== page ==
The Herman Trend Alert|
May 12, 2004
A central strategy for many companies today is to push productivity higher and higher. They accomplish this objective by creatively applying technology and driving employees to perform at higher levels and work longer hours. These practices are risky, exposing the companies to an over-dependence on technology and high stress, burn-out, and dissatisfaction among employees.
Having taken a number of steps to position themselves strongly in the global marketplace for labor, for suppliers, and for customers, employers are now investing more resources in competitive intelligence to discover what others are doing. Having built their indigenous strength, they are looking more closely at other firms in their marketplace to uncover their secrets and their vulnerabilities. These companies now seek to become more powerful at the expense of others.
The targets of this intelligence gathering include knowledge about research and development, emerging markets, alternative distribution channels, and the identity of the most talented employees. Executive recruiters are being asked to test the receptivity of top players-not to recruit them, but to determine the depth of their commitment to their current employers. This insight gives competitive human resource analysts a greater sense of the stability of the workforce of their competitors, a factor that could become increasingly significant.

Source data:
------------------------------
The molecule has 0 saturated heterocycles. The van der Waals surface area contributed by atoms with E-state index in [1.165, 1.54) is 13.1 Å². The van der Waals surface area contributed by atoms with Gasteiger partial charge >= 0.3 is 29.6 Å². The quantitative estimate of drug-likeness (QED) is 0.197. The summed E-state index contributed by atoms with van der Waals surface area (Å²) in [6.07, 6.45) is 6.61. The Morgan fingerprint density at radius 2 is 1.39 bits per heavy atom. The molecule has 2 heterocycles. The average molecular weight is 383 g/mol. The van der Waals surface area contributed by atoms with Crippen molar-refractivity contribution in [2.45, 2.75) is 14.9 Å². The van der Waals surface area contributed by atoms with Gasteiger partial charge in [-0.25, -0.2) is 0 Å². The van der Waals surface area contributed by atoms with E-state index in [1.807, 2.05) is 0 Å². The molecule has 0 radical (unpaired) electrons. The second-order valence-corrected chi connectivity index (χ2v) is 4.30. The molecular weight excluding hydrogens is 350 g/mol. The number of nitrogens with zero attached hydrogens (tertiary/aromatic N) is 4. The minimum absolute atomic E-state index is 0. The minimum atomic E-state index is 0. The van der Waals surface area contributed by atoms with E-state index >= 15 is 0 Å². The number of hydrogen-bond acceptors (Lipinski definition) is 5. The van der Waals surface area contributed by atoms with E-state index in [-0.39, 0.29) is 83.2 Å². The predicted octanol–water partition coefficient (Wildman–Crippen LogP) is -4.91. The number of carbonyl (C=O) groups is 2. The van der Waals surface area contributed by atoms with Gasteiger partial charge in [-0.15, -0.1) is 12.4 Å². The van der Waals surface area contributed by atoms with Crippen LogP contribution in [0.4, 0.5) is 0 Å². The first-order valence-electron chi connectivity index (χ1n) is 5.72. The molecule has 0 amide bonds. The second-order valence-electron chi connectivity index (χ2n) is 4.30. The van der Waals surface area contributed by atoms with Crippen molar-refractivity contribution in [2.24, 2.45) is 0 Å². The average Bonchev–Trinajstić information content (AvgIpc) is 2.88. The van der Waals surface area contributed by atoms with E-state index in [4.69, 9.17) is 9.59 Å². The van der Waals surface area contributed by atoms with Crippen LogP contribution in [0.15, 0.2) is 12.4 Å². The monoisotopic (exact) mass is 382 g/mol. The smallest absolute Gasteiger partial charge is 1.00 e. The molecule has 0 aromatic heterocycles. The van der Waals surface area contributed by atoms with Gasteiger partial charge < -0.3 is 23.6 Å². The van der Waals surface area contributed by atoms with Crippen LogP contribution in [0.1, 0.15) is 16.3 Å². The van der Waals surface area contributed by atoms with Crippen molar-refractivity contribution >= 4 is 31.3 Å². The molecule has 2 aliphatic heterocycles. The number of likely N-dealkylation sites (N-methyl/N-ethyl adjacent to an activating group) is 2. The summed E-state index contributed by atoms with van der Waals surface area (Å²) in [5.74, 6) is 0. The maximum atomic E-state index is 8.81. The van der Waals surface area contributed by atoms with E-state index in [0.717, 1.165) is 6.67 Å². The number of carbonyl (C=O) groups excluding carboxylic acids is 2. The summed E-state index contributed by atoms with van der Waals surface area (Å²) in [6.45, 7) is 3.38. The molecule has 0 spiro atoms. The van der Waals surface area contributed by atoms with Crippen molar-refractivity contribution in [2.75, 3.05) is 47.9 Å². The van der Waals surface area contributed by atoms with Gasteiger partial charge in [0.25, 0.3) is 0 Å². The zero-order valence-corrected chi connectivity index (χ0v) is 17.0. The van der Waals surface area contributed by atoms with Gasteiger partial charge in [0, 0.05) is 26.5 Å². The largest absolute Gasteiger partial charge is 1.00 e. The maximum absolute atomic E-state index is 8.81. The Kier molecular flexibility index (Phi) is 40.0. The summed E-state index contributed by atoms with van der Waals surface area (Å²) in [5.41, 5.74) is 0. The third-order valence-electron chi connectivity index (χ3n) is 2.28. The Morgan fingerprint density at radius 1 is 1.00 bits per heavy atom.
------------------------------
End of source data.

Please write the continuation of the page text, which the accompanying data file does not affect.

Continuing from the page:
Using sophisticated intelligence gathering techniques, specialists in this field test the security of competitors' information technology and communications systems. While some targets in more developed countries may be hardened against penetration, researchers finds points of entry for international companies in less secure locations. They probe for access to information continually on a global basis, data mining to find weaknesses to exploit.
One major weakness in this game is the unsuspecting nature of the people who work for a company's competitors. Knowledge is gathered in casual conversations where workers socialize, at conferences and conventions, at trade shows and job fairs, and through e-mail conversations. People at all levels of an organization willingly share facts and data that, alone, has little value. This intelligence is compiled by a growing number of specialists to produce a comprehensive picture of corporate strategies, plans, products, processes, and people.
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